We stopped for a roadside picnic — I had made sandwiches early that morning — between Le Mans and Laval at an autoroute rest stop, and arrived at the MSM about 4:30 p.m. We just had time to take a walk around the lower ramparts and admire the views. The tide was low. We didn't go up into the abbey. We did a little souvenir shopping, and then we went — where else? — to the Vieille Auberge for a dinner crêpe, a glass of wine, and a cup of coffee. Joanna said that the crêpe (or galette, really) she had, filled with ham, egg, and cheese, was just about the best thing she had eaten in France.

As you probably know, the Catholic calendar used in France dedicates each day of the year to a saint. Today happens to be Saint Michael's feast day. Just a coincidence.

You can read my other topics about the Mont here, here, here, here, here, and here.

9 comments:

purejuice said...

do people live on mont st michel?
i read years ago in the TLS that france and the french had so much better managed the waters in which their oysters grow, such that they weren't polluted/contaminated as often as the british oysters just across the channel. (how this works precisely was not made clear in a literary journal.) i understand too that the loire, is it? has been a, if not the, major superhighway for trade since neolithic times, thus lending weight of experience to the french claim to good water stewardship.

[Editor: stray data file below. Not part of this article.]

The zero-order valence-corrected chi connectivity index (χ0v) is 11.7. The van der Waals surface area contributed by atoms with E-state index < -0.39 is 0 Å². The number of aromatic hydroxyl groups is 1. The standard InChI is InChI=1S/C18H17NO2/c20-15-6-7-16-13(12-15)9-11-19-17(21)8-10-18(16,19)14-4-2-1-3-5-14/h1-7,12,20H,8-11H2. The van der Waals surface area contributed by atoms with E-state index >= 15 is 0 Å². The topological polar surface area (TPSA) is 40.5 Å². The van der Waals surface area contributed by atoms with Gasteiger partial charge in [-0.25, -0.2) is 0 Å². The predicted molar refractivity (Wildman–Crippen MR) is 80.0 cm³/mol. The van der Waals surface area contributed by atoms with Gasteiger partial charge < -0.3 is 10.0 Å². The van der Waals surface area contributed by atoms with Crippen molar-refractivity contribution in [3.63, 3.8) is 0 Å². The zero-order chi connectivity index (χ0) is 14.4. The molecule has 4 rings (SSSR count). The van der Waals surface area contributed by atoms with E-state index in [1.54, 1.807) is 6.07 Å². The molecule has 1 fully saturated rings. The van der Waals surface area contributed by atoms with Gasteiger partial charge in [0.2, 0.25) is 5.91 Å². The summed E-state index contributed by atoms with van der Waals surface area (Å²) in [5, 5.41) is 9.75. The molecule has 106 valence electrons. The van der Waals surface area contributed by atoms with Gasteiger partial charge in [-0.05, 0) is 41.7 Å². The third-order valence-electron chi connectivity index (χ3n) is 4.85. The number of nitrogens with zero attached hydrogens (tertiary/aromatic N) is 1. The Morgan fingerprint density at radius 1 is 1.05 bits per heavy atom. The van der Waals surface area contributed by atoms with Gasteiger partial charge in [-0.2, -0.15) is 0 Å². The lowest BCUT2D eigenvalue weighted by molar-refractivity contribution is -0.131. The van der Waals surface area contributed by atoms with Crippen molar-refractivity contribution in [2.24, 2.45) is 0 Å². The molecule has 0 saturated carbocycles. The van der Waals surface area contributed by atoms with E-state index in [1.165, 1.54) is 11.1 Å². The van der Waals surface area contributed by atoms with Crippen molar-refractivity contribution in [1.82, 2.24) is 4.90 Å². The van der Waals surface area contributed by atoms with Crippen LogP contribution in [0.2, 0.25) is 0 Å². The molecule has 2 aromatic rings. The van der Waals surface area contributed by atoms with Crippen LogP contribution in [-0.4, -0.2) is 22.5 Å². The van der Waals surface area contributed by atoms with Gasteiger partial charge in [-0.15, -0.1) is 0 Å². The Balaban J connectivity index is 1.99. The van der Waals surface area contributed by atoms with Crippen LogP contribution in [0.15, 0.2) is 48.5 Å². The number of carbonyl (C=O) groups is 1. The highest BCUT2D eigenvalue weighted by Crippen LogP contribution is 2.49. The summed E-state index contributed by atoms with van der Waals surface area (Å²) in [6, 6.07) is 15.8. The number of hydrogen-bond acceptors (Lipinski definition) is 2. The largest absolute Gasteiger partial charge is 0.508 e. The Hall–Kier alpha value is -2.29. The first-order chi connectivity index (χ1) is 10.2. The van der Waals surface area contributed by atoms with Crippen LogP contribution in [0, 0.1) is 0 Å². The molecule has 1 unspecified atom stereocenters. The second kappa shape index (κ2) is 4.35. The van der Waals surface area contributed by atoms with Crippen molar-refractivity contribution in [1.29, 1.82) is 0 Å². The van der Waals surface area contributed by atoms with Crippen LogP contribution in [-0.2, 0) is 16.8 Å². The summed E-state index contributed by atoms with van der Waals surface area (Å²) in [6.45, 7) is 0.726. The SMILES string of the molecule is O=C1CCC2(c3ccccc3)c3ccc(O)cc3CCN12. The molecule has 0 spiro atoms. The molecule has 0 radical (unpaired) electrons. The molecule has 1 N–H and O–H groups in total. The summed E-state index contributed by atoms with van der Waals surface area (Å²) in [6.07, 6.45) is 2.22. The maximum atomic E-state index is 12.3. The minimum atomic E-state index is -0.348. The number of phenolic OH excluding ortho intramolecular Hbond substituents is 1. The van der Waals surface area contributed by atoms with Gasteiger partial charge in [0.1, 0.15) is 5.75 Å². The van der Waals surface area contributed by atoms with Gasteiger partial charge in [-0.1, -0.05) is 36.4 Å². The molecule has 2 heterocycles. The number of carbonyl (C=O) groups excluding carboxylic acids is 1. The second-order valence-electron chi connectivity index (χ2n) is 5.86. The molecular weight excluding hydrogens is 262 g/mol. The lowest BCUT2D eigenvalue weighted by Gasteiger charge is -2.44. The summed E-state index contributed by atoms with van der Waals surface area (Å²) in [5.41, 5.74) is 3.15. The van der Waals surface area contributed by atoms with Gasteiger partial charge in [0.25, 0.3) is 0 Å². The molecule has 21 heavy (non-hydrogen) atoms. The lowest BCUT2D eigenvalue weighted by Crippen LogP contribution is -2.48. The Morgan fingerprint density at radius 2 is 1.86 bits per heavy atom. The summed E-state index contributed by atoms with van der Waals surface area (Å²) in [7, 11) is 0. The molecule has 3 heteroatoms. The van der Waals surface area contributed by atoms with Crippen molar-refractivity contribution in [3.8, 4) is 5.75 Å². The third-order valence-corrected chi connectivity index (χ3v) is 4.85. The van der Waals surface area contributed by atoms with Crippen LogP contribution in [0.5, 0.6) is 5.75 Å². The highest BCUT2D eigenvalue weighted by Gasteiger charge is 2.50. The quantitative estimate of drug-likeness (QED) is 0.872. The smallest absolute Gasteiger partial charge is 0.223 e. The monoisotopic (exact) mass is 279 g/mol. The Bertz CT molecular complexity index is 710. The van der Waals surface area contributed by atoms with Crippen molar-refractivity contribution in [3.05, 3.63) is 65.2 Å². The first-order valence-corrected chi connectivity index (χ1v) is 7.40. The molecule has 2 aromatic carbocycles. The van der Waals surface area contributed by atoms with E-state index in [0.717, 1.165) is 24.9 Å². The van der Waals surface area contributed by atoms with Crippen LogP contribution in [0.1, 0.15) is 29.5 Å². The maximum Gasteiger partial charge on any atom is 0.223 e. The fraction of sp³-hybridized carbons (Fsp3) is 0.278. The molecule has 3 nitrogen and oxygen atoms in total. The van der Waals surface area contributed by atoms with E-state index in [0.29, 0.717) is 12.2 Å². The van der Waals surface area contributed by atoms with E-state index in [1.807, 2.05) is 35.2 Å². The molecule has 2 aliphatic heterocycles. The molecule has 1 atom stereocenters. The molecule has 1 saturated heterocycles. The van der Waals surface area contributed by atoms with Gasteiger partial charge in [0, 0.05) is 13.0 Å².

it sounds like they're being exceptionally sane with MSM.
thanks again for a great travelogue and lovely pix. i didn't know about joan and michael.

Evelyn said...

The photo of MSM with the corn field in front is lovely. I never tire of MSM or tales of Jeanne d'Arc, la Pucelle.

Emm said...

Thank you for this, as for so many of your other posts. I am learning as much or more about France by reading this blog than from any of the books.

ConnMc said...

I admire the French for wanting to restore the island around MSM. It is indeed a spectacular place and a true national treasure. Am enjoying these recent blogs on travel in the regions around your home. Conn Mc

Claude said...

I'm planning a trip there. I'd love to spend one night, get up early and get some time with a normal amount of people. The last time I went, in July, with some friends, I felt really frustrated because I felt like I was in the métro at rush hour :(
Great photos!

MPABNER said...

Good evening! I was happy to see that the French are trying to restore , as best they can, the natural state of MSM. I was very disheartened to see, in another of your posts, that they island was becoming part of the mainland due to mankind messing around with things.

On a different note, I saw that you had commented on one of my posts about Plant City's origin. Here is a Wikipedia post about Plant City - http://en.wikipedia.org/wiki/Plant_City,_Florida

As you expected it was named after Henry Plant.

Anyway, sorry for the delay in responding, I did not see your post till this evening.

Ken Broadhurst said...

I think about 50 hardy souls actually live on the Mont.

IslandGirl4Ever2 said...

WOW!! We just went there last week... Me for the first time!! LOVED it, aside from the cloudy and rainy weather.... Would LOVE to go back in the spring... with the sun shinning on the castle! Lovely photos!
Take care, Leesa

Elena said...

My husband and I went to MSM for the first time in June 2004. It was impossible to enjoy with so many people so we are going back this November and getting there late (we are staying inside)so we can get up early and avoid the buses!

I love your pictures!